Fire Truck Fun

In this lesson, children will make connections between the pre-drawn shapes of a fire truck and the shapes of various snack items.

Lesson for:

(See Step 5: Adapt lesson for toddlers or preschoolers.)

Content Area:


Learning Goals:

This lesson will help toddlers and preschoolers meet the following educational standards:

  • Analyze characteristics and properties of two- and three- dimensional geometric shapes and develop mathematical arguments about geometric relationships
  • Apply transformations and use symmetry to analyze mathematic situations
  • Use visualization, spatial reasoning and geometric modeling to solve problems

Learning Targets:

After this lesson, toddlers and preschoolers should be more proficient at:

  • Recognizing, naming, building, drawing, comparing and sorting two- and three-dimensional shapes
  • Describing attributes and parts of two- and three-dimensional shapes
  • Recognizing and applying slides, flips and turns
  • Recognizing and representing shapes from different perspectives

Fire Truck Fun

Lesson plan for toddlers/preschoolers

Step 1: Gather materials.

  • A variety of snacks for fire engine parts (Oreos for the wheels, graham crackers for the body, small pretzel sticks for the ladder, licorice string for the hoses, red and/or green gum drops for the flashing lights and shredded wheat rectangles for the cab of the truck work well, but you can make the fire truck shapes out of any food that you choose.)
  • A large picture of a fire truck (download here)
  • Paper that has all of the parts of the truck labeled according to shape so that the children can place their snacks on the appropriate geometric shapes.

Note: Small parts pose a choking hazard and are not appropriate for children age five or under. Be sure to choose lesson materials that meet safety requirements.

Step 2: Introduce activity.

  1. Review basic shapes (circle, square and rectangle).
  2. Show the picture of the fire engine to the children. Have them point out the different shapes that they see embedded in the fire truck.
  3. Explain that the children are going to create their own fire trucks out of different kinds of snack foods.

Step 3: Engage children in lesson activities.

  1. Show the children the variety of snacks and the fire truck paper. Explain that they will first make a fire truck using their snacks and then they can eat their fire trucks.
  2. Allow the children to put the shaped snacks onto the fire trucks. After the fire truck shapes have been filled, let the children eat their snacks.

Additional Extensions

  • Let the children’s creativity flow.  Allow the children to construct the fire truck without the template.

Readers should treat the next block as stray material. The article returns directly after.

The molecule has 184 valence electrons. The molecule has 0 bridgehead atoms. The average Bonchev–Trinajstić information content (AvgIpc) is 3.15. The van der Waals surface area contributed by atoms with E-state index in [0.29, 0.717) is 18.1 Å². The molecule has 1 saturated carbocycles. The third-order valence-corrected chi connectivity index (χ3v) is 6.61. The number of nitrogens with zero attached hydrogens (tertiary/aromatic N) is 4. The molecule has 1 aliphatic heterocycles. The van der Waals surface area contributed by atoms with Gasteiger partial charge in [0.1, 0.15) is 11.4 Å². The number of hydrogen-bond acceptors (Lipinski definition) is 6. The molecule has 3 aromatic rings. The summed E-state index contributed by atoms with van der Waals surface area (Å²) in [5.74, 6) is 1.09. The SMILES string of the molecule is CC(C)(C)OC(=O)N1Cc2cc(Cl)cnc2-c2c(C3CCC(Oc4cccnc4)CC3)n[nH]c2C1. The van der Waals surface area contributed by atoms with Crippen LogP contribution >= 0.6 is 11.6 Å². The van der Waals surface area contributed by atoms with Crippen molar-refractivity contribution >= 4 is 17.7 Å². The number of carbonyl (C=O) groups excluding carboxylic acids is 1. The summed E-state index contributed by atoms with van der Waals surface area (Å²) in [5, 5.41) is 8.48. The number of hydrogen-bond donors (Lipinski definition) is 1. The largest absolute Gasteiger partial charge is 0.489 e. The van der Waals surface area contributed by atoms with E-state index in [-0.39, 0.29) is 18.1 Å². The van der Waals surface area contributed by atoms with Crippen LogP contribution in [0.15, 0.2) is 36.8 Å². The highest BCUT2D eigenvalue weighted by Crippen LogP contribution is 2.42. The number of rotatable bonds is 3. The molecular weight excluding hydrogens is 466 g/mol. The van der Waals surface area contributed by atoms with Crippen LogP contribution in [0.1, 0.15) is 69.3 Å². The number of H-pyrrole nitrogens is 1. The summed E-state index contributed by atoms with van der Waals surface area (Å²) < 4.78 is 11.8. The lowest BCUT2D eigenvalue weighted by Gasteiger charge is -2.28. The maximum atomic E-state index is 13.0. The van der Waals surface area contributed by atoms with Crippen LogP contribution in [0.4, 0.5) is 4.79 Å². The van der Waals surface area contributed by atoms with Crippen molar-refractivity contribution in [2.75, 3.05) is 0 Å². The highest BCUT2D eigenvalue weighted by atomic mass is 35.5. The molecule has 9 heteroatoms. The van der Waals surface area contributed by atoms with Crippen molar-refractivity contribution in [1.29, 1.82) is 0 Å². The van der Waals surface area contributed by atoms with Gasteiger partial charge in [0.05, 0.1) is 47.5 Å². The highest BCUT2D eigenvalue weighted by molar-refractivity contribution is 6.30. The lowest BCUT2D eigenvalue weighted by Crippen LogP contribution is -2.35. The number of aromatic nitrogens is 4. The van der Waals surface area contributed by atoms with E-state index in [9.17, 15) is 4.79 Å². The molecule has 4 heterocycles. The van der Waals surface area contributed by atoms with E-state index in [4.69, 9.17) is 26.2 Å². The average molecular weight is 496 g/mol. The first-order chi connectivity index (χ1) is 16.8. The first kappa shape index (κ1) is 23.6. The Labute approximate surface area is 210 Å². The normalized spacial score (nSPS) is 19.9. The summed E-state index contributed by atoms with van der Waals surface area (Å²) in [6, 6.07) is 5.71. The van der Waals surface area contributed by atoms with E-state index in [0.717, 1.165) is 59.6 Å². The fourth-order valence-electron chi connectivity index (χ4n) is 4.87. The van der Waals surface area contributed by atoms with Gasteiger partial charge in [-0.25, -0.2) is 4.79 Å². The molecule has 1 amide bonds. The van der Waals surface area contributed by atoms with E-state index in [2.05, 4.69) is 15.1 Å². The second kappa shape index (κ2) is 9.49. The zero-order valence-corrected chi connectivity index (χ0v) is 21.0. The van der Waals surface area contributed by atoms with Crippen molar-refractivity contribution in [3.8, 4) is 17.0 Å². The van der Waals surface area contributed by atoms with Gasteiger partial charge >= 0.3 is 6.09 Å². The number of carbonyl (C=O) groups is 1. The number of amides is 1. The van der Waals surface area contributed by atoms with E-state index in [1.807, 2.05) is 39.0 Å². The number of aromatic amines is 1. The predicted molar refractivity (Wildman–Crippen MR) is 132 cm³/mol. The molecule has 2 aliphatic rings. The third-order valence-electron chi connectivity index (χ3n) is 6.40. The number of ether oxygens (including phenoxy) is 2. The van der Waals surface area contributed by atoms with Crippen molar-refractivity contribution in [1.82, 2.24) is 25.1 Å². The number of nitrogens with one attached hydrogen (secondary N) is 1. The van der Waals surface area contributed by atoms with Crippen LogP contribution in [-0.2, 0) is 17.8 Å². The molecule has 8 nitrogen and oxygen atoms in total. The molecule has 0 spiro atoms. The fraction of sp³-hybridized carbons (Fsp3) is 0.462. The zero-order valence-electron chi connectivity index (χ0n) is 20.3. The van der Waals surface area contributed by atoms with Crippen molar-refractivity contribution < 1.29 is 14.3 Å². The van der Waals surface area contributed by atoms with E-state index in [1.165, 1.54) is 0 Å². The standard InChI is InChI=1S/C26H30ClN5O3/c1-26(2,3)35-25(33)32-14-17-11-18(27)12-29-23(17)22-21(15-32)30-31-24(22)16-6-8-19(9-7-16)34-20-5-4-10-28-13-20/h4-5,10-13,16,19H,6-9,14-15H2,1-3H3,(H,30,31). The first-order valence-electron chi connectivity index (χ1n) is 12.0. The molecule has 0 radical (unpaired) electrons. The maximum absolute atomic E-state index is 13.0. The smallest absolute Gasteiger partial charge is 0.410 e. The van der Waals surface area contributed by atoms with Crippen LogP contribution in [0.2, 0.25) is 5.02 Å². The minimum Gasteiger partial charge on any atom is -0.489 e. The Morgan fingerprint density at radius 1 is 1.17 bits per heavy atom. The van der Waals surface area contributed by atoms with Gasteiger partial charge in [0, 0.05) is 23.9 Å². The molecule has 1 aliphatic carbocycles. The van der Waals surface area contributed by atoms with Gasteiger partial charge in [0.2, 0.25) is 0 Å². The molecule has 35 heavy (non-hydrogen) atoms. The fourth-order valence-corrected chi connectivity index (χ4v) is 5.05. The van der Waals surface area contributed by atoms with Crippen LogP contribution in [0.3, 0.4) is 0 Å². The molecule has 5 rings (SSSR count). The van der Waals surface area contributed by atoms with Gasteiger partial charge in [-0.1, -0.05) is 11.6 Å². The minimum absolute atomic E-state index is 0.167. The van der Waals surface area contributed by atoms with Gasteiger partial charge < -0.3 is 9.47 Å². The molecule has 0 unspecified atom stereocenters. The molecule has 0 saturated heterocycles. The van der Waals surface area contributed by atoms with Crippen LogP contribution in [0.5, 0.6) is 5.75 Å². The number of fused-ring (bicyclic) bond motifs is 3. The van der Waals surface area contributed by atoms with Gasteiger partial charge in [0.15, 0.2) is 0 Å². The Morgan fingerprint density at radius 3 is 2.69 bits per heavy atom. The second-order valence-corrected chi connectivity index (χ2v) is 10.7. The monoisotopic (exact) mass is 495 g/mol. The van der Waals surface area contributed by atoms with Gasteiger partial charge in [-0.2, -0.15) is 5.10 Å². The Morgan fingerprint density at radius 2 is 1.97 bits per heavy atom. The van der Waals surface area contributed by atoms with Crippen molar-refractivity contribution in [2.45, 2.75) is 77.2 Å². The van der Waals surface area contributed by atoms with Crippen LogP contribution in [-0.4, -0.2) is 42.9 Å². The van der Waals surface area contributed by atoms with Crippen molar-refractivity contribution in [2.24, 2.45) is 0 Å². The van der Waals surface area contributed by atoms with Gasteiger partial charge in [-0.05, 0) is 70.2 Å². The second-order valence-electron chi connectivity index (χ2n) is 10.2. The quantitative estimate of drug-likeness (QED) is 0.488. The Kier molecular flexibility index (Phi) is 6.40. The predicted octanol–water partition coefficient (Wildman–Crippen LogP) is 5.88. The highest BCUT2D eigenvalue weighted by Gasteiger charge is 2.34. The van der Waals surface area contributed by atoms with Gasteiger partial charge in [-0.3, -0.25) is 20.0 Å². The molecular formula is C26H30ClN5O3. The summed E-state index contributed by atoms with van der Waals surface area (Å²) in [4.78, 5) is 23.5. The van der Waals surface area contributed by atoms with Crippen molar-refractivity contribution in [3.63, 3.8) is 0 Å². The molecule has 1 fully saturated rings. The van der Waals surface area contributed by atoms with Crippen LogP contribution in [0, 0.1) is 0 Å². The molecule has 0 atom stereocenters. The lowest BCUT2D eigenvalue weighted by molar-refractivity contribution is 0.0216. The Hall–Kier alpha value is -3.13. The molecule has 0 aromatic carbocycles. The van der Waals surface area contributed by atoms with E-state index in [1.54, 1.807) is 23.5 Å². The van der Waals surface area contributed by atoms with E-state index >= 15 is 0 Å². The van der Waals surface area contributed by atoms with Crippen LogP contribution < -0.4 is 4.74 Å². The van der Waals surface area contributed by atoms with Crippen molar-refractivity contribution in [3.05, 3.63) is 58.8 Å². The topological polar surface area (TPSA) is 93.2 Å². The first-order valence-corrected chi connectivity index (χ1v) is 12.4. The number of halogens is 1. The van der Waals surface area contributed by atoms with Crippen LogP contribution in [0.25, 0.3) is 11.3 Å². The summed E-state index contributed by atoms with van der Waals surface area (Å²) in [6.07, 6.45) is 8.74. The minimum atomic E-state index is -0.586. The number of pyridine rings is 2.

Step 4: Vocabulary.

  • Circle: A round shape that has no straight edges or corners (e.g.,”The wheels of the fire trucks are circles.”)
  • Rectangle: A shape with four sides (two long and two short) and four corners (e.g.,”The body of the fire truck is a rectangle.”)
  • Square: A shape with four straight sides that are the same length or size and four corners (e.g.,”The cab of the fire truck is a square.”)

Early Math Glossary

Step 5: Adapt lesson for toddlers or preschoolers.

Adapt Lesson for Toddlers
Toddlers may:
  • Have difficulty placing the correctly shaped snack onto the template
Child care providers may:
  • Help the children place the shaped snacks onto the shapes on the template
  • Simplify the template and have the children work with one shape at a time
Adapt Lesson for Preschoolers
Preschoolers may:
  • Be able to match the shaped food with the corresponding shapes on the templates
Child care providers may:
  • Let the children’s creativity flow. Allow the children the construct the fire truck without the template.

Suggested Books

  • Shape by Shape by Suse MacDonald (New York: Little Simon, 2009)
  • The Shape of Things to Come by Dale Ann Dodds (New York: Turtleback Books, 1996)
  • Mouse Shapes by Ellen Toll Walsh (New York: Houghton Mifflin Harcourt, 2007)

Music and Movement

Outdoor Connections

  • Have the children build other objects out of found materials. You can create a template that the children can match their found objects to or tell the children to construct their own objects out of found materials. It might be hard for the children to find objects that are shaped like the circles, rectangles and squares on the template, so you may need to provide objects for the children to use.

Web Resources

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